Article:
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Shan political party, armed group push for political dialogue

Leading members of the Shan Nationalities League for Democracy (SNLD) party and the Shan State Army-South (SSA-S) discussed ways they could collectively urge the central government to open a political dialogue with Burma’s myriad ethnic armed groups during their first official meeting in Rangoon on Wednesday.

According to SNLD spokesperson Sai Lek, the two sides agreed that the current ceasefire signed by the SSA-S would remain tentative if the political causes that led to the conflict were not addressed.

“The ceasefire would not be sustainable without implementing a political dialogue since there will be no mutual trust,” said Sai Lek.

“Once the dialogue begins, the level of trust between the two sides will increase – allowing for a more substantial peace [process].”

The talks between the groups comes on the heels of the SSA-S’s historic sit down with President Thein Sein in the country’s capital on Monday, where the two sides discussed ways to increase mutual trust.

The SNLD party’s chairman Khun Htun Oo, deputy-chair Saw Aung and secretary Sai Nyunt Lwin were in attendance at yesterday’s meeting alongside the armed group’s commander Yawd Serk and advisor Khunsai Jaiyen.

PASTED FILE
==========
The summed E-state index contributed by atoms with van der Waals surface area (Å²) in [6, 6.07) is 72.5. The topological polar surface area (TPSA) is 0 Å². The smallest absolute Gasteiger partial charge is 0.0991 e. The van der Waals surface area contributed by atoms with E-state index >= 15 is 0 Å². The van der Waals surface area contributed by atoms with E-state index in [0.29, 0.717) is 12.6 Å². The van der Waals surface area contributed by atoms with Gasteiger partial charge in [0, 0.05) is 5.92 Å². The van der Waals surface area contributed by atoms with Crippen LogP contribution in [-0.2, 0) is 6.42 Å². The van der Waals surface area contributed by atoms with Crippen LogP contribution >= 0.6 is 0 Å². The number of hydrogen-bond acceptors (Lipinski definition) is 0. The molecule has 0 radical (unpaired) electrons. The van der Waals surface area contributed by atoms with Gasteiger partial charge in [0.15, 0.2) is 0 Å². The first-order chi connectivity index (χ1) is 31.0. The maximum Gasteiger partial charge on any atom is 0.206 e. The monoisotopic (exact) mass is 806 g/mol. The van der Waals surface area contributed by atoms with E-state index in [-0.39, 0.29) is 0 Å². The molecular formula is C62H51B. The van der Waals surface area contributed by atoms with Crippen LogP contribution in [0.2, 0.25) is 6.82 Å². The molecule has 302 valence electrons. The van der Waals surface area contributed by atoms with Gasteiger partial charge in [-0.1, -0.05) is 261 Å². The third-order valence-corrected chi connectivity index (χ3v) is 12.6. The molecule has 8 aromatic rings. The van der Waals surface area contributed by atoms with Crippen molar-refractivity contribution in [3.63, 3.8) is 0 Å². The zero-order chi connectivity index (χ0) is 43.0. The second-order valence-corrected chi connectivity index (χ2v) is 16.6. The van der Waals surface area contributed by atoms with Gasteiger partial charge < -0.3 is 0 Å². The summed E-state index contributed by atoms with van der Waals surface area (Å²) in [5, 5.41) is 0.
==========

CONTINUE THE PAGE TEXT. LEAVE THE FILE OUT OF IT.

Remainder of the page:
“This is the first meeting between the [SSA-S] and the SNLD. Although we employ different procedures; as one is an armed group and the other a political party, we both have a very similar political motive which is to develop a genuine federal union,” said Sai Lek.

During the meeting, the two sides also talked about ways to support Shan displaced inside Burma and those living abroad as refugees.

“We discussed assisting Shan people living abroad to return home for the nationwide census in 2014 and get registered, as well as to grant ID cards for those who don’t have them yet, and to bring freedom for all prisoners jailed on political grounds.”

There are currently 36 SSA-S troops and four Shan State Army-North soldiers incarcerated in Burmese prisons, according to the spokesperson.

Under Thein Sein’s quasi-civilian rule, the government has succeeded in signing ceasefires with 11 of the country’s major armed groups. However, analysts say the deals will remain fragile until the government commences a political dialogue and offers Burma’s ethnic minorities greater autonomy.

During peace talks with the Kachin Independence Army in late May, President’s Office Minister Aung Min hinted that Thein Sein was planning to hold a conference with the country’s armed groups in the next couple of months to begin addressing the political issues at the heart of the country’s myriad civil wars.


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